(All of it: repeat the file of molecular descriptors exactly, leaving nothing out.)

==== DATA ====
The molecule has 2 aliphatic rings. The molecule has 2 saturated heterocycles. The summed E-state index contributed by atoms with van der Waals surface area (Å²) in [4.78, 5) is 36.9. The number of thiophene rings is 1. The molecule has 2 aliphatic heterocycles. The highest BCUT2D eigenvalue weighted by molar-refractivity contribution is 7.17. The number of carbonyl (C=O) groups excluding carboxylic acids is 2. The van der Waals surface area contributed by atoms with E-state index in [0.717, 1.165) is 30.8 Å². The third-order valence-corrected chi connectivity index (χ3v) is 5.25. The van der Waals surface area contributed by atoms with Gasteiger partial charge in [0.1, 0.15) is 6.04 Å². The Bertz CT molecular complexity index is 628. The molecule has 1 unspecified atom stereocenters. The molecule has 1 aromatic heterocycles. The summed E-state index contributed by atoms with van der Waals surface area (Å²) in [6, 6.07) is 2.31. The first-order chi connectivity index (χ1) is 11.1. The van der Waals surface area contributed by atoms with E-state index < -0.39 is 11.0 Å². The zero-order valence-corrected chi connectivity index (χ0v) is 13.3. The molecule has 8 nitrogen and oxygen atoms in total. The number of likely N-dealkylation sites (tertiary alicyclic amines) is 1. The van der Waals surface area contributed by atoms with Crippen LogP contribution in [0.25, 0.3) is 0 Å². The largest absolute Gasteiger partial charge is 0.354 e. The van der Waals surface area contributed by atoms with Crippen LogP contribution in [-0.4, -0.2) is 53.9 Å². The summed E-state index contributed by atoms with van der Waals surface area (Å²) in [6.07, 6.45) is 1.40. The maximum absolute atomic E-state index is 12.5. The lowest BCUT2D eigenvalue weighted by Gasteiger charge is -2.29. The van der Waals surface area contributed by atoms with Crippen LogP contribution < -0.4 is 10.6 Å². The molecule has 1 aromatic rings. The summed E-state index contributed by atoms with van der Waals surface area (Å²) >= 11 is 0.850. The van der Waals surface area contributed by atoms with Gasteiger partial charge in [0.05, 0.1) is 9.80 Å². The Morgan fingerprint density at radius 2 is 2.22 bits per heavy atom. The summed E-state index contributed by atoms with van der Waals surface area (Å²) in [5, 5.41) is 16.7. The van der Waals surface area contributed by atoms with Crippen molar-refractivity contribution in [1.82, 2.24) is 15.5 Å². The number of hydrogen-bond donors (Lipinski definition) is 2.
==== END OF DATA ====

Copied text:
The molecule has 2 aliphatic rings. The molecule has 2 saturated heterocycles. The summed E-state index contributed by atoms with van der Waals surface area (Å²) in [4.78, 5) is 36.9. The number of thiophene rings is 1. The molecule has 2 aliphatic heterocycles. The highest BCUT2D eigenvalue weighted by molar-refractivity contribution is 7.17. The number of carbonyl (C=O) groups excluding carboxylic acids is 2. The van der Waals surface area contributed by atoms with E-state index in [0.717, 1.165) is 30.8 Å². The third-order valence-corrected chi connectivity index (χ3v) is 5.25. The van der Waals surface area contributed by atoms with Gasteiger partial charge in [0.1, 0.15) is 6.04 Å². The Bertz CT molecular complexity index is 628. The molecule has 1 unspecified atom stereocenters. The molecule has 1 aromatic heterocycles. The summed E-state index contributed by atoms with van der Waals surface area (Å²) in [6, 6.07) is 2.31. The first-order chi connectivity index (χ1) is 11.1. The van der Waals surface area contributed by atoms with E-state index < -0.39 is 11.0 Å². The zero-order valence-corrected chi connectivity index (χ0v) is 13.3. The molecule has 8 nitrogen and oxygen atoms in total. The number of likely N-dealkylation sites (tertiary alicyclic amines) is 1. The van der Waals surface area contributed by atoms with Crippen LogP contribution in [0.25, 0.3) is 0 Å². The largest absolute Gasteiger partial charge is 0.354 e. The van der Waals surface area contributed by atoms with Crippen LogP contribution in [-0.4, -0.2) is 53.9 Å². The summed E-state index contributed by atoms with van der Waals surface area (Å²) in [6.07, 6.45) is 1.40. The maximum absolute atomic E-state index is 12.5. The lowest BCUT2D eigenvalue weighted by Gasteiger charge is -2.29. The van der Waals surface area contributed by atoms with Crippen LogP contribution < -0.4 is 10.6 Å². The molecule has 1 aromatic rings. The summed E-state index contributed by atoms with van der Waals surface area (Å²) >= 11 is 0.850. The van der Waals surface area contributed by atoms with Gasteiger partial charge in [0.05, 0.1) is 9.80 Å². The Morgan fingerprint density at radius 2 is 2.22 bits per heavy atom. The summed E-state index contributed by atoms with van der Waals surface area (Å²) in [5, 5.41) is 16.7. The van der Waals surface area contributed by atoms with Crippen molar-refractivity contribution in [1.82, 2.24) is 15.5 Å². The number of hydrogen-bond donors (Lipinski definition) is 2.